Newfoundland's history took a unique turn during the early 1930s compared to all other dominions of the British Empire because of its public debt. The government had borrowed heavily to finance military expenditures during the First World War, to finance the construction of a railway, and to cover operating deficits incurred on the fiscal account throughout the 1920s. By 1933, there was a public debt of over $100 million compared to a nominal national income of about $30 million. Newfoundland's major export was fish. As a result of economic crisis and defaults in the Catholic countries of Latin America, there had been a sharp decline in the price of fish. The decline in export prices coupled with the other effects of the Great Depression made it impossible for the government to continue borrowing. In 1933, the budget deficit was $3.5 million or over 10 percent of the island's GDP GDP (guanosine diphosphate): see guanine. .

The Newfoundland government turned to the British government for help and London obliged o·blige  
v. o·bliged, o·blig·ing, o·blig·es

v.tr.
1. To constrain by physical, legal, social, or moral means.

2.
 by appointing a royal commission under Lord Amulree (Viscount viscount

European title of nobility, ranking immediately below a count, or earl. The wife of a viscount is a viscountess. In the Carolingian period, the vicecomes were deputies or lieutenants of the counts (comes), whose official powers they exercised by delegation.
 William Worrender McKenzie) to investigate the country's economic situation. The commission traveled to the island and held numerous hearings before producing a report that condemned con·demn  
tr.v. con·demned, con·demn·ing, con·demns
1. To express strong disapproval of: condemned the needless waste of food.

2.
 Newfoundland's fiscal policies for creating an unsustainable debt burden. The report said,
   "The twelve years 1920-1932, during none of
   which was the budget balanced, were characterized
   by an outflow of public funds on a scale as
   ruinous as it was unprecedented, fostered by a
   continuous stream of willing lenders. A new era of
   industrial expansion, easy money, and profitable
   contact with the American continent was looked
   for and was deemed in part to have arrived. In the
   prevailing optimism, the resources of the Exchequer
   were believed to be limitless. The public debt
   of the island, accumulated over a century, was in
   twelve years more than doubled; its assets dissipated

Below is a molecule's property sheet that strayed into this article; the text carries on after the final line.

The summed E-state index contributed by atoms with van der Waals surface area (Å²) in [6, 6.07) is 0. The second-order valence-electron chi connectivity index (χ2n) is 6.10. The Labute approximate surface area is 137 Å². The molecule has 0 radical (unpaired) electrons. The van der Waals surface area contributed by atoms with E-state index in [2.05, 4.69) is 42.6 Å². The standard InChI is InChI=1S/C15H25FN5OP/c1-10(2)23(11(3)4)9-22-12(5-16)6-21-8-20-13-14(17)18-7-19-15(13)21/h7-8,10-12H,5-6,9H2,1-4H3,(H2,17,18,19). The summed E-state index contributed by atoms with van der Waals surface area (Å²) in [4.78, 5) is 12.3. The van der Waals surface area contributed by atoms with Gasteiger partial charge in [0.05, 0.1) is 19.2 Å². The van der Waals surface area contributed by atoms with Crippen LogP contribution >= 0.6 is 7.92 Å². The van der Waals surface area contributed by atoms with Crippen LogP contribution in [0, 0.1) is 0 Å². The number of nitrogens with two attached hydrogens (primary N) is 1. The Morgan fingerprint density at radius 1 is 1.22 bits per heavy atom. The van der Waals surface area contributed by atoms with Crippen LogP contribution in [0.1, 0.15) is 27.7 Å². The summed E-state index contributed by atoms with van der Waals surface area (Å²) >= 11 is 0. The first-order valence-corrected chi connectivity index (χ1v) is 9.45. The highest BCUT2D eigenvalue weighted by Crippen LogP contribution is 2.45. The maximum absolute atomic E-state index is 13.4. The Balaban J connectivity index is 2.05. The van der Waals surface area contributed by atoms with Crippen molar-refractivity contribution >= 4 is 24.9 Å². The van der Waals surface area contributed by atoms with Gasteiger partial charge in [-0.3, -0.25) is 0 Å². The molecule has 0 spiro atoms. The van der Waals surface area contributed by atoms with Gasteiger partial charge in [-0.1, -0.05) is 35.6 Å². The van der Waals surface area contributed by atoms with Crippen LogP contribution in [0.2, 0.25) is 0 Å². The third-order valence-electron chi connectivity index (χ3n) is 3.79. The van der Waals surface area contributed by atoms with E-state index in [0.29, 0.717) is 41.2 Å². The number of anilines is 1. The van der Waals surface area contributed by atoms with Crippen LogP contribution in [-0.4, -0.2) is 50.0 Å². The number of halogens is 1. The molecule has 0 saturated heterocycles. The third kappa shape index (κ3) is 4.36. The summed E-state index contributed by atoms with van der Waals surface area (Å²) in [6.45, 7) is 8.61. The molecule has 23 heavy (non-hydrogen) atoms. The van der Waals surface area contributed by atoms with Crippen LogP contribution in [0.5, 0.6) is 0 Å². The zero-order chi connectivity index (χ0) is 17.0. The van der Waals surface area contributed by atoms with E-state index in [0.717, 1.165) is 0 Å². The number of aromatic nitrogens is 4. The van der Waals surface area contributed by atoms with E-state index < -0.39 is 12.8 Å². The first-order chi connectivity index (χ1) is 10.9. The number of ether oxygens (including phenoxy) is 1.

by improvident administration; the people
   misled into the acceptance of false standards; and
   the country sunk in waste and extravagance. The
   onset of the world depression found the island
   with no reserves, its primary industry neglected
   and its credit exhausted. At the first wind of adversity,
   its elaborate pretensions collapsed like a
   house of cards. The glowing visions of a new
   Utopia were dispelled with cruel suddenness by
   the cold realities of national insolvency, and today
   a disillusioned and bewildered people, deprived in
   many parts of the country of all hopes of earning a
   livelihood, are haunted by the grim specters of
   pauperism and starvation."


The commission's proposed solution to the crisis was the most radical ever to occur in a dominion of the British Empire and has no parallels in any other sovereign debt restructuring. The royal commission proposed that Newfoundland should give up both independence and democratic self-government. In its place, the British government would establish a special six-man commission and royal Governor to govern the country until there was economic recovery and it could return to responsible self-government. The commission would not be responsible to the people of Newfoundland but to the Dominion office in London. The Dominion office, in turn, would be responsible to the House of Commons House of Commons: see Parliament. .

The notion that a self-governing community of 280,000 English-speaking people should give up both democracy and independence in order to avoid debt default was unprecedented but the commission stressed that the alternatives would be worse. It said,
   "No part of the British Empire has ever yet defaulted
   on its loan obligations; in the absence of
   any precedent, the consequences which would
   follow from a default by Newfoundland must remain
   to some extent a matter for speculation.
   But if no precedent can be drawn from the history
   of the Empire, instruction may be derived
   from the experiences of other countries, and it is
   clear from these that any play of default such as
   that outlined above could be approved with the
   greatest apprehension.
   The fulfillment of a private money contract depends,
   of course, in the last resort on the capacity
   of the debtor to pay, and the law provides accordingly
   for the bankruptcy of an insolvent
   debtor. But bankruptcy is at best an ugly word
   and carries a stigma which a nation even more
   than an individual would do well to avoid. Directly
   or indirectly, national bankruptcy is liable
   to affect the fortunes of every citizen."